I'm a long time programmer in C# but have been coding in Python for the past year. One of the big hurdles for me was the lack of type definitions for variables and parameters. Whereas I totally get the idea of duck typing, I do find it frustrating that I can't tell the type of a variable just by looking at it. This is an issue when you look at someone else's code where they've used ambiguous names for method parameters (see edit below).
In a few cases, I've added asserts to ensure parameters comply with an expected type but this goes against the whole duck typing thing.
On some methods, I'll document the expected type of parameters (eg: list of user objects), but even this seems to go against the idea of just using an object and let the runtime deal with exceptions.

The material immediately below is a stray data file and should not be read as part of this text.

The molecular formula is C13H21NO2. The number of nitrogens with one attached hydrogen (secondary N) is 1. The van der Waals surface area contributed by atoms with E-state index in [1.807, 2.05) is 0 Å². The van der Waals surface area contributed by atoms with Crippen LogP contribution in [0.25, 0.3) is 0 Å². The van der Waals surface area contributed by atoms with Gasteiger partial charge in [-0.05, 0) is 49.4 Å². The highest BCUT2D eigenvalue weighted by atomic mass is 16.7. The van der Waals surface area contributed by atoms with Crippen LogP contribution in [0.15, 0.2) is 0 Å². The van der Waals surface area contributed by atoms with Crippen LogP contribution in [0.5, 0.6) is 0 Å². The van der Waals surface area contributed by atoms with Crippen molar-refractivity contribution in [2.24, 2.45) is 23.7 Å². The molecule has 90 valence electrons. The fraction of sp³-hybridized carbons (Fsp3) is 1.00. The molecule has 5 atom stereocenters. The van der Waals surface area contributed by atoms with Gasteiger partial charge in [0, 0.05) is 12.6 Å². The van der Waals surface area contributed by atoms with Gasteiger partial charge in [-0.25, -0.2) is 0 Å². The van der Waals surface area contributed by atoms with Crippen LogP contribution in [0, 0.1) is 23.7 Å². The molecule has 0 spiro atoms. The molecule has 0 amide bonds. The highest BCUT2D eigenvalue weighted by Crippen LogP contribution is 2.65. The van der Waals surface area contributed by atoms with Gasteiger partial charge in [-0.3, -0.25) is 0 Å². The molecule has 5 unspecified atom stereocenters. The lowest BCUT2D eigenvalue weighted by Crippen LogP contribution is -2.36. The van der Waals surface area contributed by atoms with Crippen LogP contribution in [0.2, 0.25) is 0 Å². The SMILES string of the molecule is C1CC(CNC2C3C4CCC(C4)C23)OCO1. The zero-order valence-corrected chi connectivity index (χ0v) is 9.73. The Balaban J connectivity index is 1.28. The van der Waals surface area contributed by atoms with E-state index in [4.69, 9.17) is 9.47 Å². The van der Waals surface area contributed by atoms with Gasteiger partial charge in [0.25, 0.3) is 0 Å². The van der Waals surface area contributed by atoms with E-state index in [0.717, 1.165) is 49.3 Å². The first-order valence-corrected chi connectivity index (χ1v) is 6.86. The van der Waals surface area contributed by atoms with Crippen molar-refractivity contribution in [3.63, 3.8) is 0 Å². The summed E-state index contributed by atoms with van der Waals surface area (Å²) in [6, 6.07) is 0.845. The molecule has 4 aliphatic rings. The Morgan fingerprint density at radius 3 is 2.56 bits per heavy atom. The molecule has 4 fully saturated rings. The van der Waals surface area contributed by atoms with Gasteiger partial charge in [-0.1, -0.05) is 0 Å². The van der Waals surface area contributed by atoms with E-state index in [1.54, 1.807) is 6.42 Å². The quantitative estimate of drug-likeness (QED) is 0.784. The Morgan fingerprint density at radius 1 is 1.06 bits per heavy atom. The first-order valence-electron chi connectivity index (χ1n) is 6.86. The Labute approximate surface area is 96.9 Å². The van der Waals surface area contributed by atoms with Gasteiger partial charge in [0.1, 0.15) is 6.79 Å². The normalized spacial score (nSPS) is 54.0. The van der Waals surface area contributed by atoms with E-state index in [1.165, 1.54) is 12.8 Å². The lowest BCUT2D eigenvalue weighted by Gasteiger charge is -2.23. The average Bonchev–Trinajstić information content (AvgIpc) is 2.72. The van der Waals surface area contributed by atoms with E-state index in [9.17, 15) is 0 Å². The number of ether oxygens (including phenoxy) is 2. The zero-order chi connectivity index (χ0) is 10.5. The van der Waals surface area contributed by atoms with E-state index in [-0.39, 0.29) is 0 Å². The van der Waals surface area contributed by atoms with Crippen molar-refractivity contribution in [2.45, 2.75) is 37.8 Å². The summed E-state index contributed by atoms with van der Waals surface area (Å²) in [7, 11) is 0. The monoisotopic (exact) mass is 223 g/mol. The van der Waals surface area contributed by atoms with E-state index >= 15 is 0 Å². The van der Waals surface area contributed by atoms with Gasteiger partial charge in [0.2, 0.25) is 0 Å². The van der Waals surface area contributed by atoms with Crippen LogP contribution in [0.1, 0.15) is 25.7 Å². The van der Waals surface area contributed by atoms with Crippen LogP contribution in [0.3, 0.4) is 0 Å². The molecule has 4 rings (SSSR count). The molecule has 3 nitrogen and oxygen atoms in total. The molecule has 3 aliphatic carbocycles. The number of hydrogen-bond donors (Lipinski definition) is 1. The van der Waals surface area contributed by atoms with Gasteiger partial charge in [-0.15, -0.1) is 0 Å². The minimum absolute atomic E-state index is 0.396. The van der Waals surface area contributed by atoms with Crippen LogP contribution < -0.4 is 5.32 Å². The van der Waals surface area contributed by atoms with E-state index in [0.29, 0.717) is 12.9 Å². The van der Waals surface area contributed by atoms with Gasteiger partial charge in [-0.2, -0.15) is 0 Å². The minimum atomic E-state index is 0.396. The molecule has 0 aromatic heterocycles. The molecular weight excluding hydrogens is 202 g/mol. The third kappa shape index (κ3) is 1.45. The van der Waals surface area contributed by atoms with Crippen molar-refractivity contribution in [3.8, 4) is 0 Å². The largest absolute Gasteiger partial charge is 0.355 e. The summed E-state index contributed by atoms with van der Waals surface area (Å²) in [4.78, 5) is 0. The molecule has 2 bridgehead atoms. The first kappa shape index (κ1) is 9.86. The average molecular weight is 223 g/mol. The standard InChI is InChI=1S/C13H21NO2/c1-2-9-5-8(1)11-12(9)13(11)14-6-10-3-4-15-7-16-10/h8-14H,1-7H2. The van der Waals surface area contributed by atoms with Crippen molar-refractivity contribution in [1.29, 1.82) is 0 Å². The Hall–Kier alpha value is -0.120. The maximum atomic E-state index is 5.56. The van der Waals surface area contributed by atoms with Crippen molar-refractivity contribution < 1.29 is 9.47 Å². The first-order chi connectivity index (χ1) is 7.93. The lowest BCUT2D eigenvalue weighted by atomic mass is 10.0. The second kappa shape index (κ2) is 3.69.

What strategies do you use to avoid typing problems in Python?
Edit: Example of the parameter naming issues: If our code base we have a task object (ORM object) and a task_obj object (higher level object that embeds a task). Needless to say, many methods accept a parameter named 'task'. The method might expect a task or a task_obj or some other construct such as a dictionary of task properties - it is not clear. It is them up to be to look at how that parameter is used in order to work out what the method expects.